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Koala research project

Jada the koala on a gumtree

The Koala – an icon fighting for survival

The crisis

In many parts of Australia, the situation for koalas is bleak. They are categorised in Queensland and New South Wales as vulnerable; impacted by decreasing habitat, road accidents, and ravaged by wild and domestic dog attacks.

More recently, the devastating 2020 bushfires burnt seventeen million hectares of land, including more than one third of the national parks in New South Wales. These fires were conservatively estimated to have destroyed more than one billion animals, with koalas being listed amongst the highest priority species to have been affected.

While important work is being undertaken to protect koalas and their habitats, it may all be in vain if immediate action is not taken to address the devastating effects of chlamydial infections. This sexually transmitted disease poses a major threat to koalas by making infected animals weak, often in pain, infertile and potentially blind.

Among Queensland and New South Wales koala populations, infection rates are estimated to be as high as 60% in some populations. If left unchecked, chlamydia, separate and apart from other dangers that koalas are facing, could be the final deciding factor in their survival.

The solution

There is hope on the horizon.

USC microbiologist Professor Peter Timms has spent the past decade investigating the impact of chlamydia in koalas and searching for ways to fight the disease. On the back of his work related to sequencing the koala genome, Professor Timms built a team of collaborators who have developed, trialled and administered a koala chlamydia vaccine.

Prof Timms work was recently highlighted on the ABC's Catalyst program Are We Killing Our Koalas?

Over the last seven years, eight trials have been completed with more than 250 koalas having been vaccinated. The vaccine has been shown to be completely safe with koalas in the trials having exhibited a good immune response. Most importantly, the koalas’ chlamydia infection levels decreased and their protection against clinical disease improved.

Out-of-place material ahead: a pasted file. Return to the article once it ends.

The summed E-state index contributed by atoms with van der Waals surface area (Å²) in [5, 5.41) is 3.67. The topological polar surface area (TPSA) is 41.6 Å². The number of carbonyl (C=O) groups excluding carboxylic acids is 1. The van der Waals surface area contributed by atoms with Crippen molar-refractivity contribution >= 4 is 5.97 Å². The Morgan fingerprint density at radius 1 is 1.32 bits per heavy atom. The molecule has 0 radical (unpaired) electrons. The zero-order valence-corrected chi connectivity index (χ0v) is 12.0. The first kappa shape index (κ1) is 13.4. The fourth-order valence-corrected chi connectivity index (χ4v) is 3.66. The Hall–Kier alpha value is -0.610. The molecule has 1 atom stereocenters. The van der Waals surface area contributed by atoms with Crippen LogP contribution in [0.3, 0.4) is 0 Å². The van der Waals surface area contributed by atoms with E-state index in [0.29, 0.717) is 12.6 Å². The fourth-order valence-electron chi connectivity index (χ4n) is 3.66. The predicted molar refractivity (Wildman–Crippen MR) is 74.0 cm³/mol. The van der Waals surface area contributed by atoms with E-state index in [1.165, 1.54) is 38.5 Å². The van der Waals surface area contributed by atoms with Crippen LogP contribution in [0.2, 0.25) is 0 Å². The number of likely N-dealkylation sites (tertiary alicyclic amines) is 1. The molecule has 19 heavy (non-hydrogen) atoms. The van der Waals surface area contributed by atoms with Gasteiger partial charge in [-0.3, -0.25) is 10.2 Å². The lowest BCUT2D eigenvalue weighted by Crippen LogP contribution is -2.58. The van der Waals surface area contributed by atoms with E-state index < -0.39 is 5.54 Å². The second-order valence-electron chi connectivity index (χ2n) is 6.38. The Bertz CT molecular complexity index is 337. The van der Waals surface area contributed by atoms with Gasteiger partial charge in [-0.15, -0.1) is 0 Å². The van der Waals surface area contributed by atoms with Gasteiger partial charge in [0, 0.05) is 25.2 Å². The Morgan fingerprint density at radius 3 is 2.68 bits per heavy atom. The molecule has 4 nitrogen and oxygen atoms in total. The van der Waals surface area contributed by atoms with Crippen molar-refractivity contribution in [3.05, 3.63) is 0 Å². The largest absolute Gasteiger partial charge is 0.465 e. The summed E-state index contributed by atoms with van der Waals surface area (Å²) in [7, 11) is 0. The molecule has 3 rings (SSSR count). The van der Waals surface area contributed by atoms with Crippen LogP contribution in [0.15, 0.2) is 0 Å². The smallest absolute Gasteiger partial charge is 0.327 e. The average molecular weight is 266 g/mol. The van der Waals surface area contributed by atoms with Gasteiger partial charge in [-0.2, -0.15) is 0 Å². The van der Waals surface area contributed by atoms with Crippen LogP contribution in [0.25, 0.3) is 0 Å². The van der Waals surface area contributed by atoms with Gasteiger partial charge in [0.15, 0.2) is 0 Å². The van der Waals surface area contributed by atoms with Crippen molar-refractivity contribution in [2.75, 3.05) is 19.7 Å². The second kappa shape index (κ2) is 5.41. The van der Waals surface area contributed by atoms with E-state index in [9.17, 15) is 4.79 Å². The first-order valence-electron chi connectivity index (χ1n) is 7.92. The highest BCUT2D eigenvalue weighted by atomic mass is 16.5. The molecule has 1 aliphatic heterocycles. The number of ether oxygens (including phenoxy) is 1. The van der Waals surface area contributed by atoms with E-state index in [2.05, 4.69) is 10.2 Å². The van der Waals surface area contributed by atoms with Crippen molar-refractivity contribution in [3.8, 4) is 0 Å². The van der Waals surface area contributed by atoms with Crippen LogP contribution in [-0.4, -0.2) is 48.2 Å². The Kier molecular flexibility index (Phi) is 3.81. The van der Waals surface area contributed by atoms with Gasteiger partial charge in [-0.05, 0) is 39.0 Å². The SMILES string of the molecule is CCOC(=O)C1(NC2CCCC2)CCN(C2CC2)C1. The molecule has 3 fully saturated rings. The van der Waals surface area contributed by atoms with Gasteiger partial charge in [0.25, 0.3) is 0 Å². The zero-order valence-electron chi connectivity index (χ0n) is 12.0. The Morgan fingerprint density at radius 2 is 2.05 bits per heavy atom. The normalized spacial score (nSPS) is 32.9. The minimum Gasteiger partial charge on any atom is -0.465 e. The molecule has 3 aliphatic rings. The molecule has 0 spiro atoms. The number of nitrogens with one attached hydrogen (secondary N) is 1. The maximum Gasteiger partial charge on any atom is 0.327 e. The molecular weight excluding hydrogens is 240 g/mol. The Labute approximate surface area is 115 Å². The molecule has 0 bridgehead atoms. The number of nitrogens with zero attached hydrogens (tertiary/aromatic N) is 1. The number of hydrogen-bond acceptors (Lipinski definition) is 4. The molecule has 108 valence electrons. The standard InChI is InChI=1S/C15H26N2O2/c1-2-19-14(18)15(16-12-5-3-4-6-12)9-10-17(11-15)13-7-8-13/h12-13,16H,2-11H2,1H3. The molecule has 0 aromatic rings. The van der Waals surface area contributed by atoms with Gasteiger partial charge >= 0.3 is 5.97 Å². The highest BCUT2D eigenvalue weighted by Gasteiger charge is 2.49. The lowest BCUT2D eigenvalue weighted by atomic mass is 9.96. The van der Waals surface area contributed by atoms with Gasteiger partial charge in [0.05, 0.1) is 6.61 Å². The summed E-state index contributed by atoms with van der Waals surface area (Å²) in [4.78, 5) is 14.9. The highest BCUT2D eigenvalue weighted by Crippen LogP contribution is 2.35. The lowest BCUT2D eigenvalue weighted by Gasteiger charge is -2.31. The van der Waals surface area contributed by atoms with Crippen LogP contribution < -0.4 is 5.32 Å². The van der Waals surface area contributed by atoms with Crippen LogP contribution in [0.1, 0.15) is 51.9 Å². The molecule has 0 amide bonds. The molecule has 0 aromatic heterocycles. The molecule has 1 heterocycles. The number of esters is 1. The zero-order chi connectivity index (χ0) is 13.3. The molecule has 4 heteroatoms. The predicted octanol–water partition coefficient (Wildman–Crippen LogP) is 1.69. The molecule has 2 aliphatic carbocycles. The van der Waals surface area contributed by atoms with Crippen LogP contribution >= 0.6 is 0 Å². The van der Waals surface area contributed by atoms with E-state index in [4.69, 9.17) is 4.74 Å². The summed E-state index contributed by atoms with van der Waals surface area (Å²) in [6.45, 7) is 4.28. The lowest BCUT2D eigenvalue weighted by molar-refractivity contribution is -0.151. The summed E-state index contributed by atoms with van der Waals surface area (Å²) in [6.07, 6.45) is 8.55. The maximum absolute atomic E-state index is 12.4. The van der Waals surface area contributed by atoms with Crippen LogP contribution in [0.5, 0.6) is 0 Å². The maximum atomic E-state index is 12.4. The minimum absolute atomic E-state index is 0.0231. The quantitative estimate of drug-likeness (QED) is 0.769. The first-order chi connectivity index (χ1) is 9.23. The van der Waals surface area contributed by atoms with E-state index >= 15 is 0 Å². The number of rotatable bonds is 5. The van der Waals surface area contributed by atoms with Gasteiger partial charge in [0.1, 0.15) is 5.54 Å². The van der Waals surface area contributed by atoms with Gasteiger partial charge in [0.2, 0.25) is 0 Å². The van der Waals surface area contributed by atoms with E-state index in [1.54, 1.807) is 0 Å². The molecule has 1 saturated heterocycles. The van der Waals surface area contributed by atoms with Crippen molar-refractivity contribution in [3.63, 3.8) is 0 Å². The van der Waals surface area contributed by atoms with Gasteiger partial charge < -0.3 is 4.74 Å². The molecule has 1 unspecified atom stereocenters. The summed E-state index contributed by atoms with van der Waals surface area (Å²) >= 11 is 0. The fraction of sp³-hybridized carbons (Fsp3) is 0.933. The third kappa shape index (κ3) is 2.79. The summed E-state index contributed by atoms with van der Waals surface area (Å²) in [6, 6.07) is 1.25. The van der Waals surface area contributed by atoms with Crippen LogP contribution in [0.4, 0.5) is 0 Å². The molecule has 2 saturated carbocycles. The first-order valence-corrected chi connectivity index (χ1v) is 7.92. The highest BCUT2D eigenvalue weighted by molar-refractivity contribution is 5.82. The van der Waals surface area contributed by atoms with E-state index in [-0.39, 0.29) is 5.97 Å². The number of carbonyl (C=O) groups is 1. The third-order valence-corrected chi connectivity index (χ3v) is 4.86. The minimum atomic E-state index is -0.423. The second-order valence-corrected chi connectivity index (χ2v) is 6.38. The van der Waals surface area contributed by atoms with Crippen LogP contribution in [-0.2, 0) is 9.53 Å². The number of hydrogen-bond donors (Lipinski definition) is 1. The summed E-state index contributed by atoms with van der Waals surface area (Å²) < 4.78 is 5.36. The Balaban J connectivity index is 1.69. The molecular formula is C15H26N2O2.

This work has created a potential lifeline for koalas and created hope that they could bounce back in their fight against extinction. The USC team is now ready to roll out the vaccine for wider use in wild koala populations and has developed a two-year plan focused on the most at-risk animals.

You can donate now and help give Koalas fighting chance.

We need to act now

USC has already received support from federal, state and local government schemes, commitments from several koala sanctuaries, zoos, international animal foundations, and individual donations.

An additional $1.55M is now required to enable this project to meet its ultimate goal - to ensure that chlamydia does not accelerate the further demise and ultimate extinction of koalas.

With your help, these vaccines can make a huge difference to saving the lives of koalas and ensuring the survival of Australia’s treasured icon.

USC is a deductible gift recipient and can provide tax deductible receipts for contributions to this project.

To donate or discuss your involvement in this important project please contact Russell Ousley, Director, USC Development Office, on rousley@usc.edu.au or +61 7 5459 4418.

What has been achieved so far?

What comes next?

The vaccine must be approved as soon as possible so that it can be administered in the areas where koala populations are most threatened. The keys steps towards this are:

  1. Conduct Phase 2 and 3 vaccine trials ($200K)
  2. Regulatory approval of the vaccine ($100K)
  3. Production and distribution of the vaccine ($1.25M)

Who will lead this project?

Professor Peter Timms is an internationally renowned microbiologist with specific expertise in the area of chlamydia. He currently leads a research team of USC staff and post-graduate students working on vaccines and new diagnostics for chlamydial diseases in humans and animals, as well as an improved understanding of chlamydial genomics, cell biology and pathogenicity. He works in a dedicated state-of-the-art laboratory located on the Sunshine Coast and works actively with major wildlife hospitals who care for sick and injured koalas.

What is in place to deliver this project?

  • Professor Peter Timms and the USC research team, widely acknowledged as the world leaders in koala chlamydia research and vaccine development.
  • USC state-of-the-art biotechnology laboratory facilities
  • Long-term collaboration with the leading koala field research team for state-of-the-art koala field trials
  • Long term collaborations with wildlife hospitals for major trials on wild koalas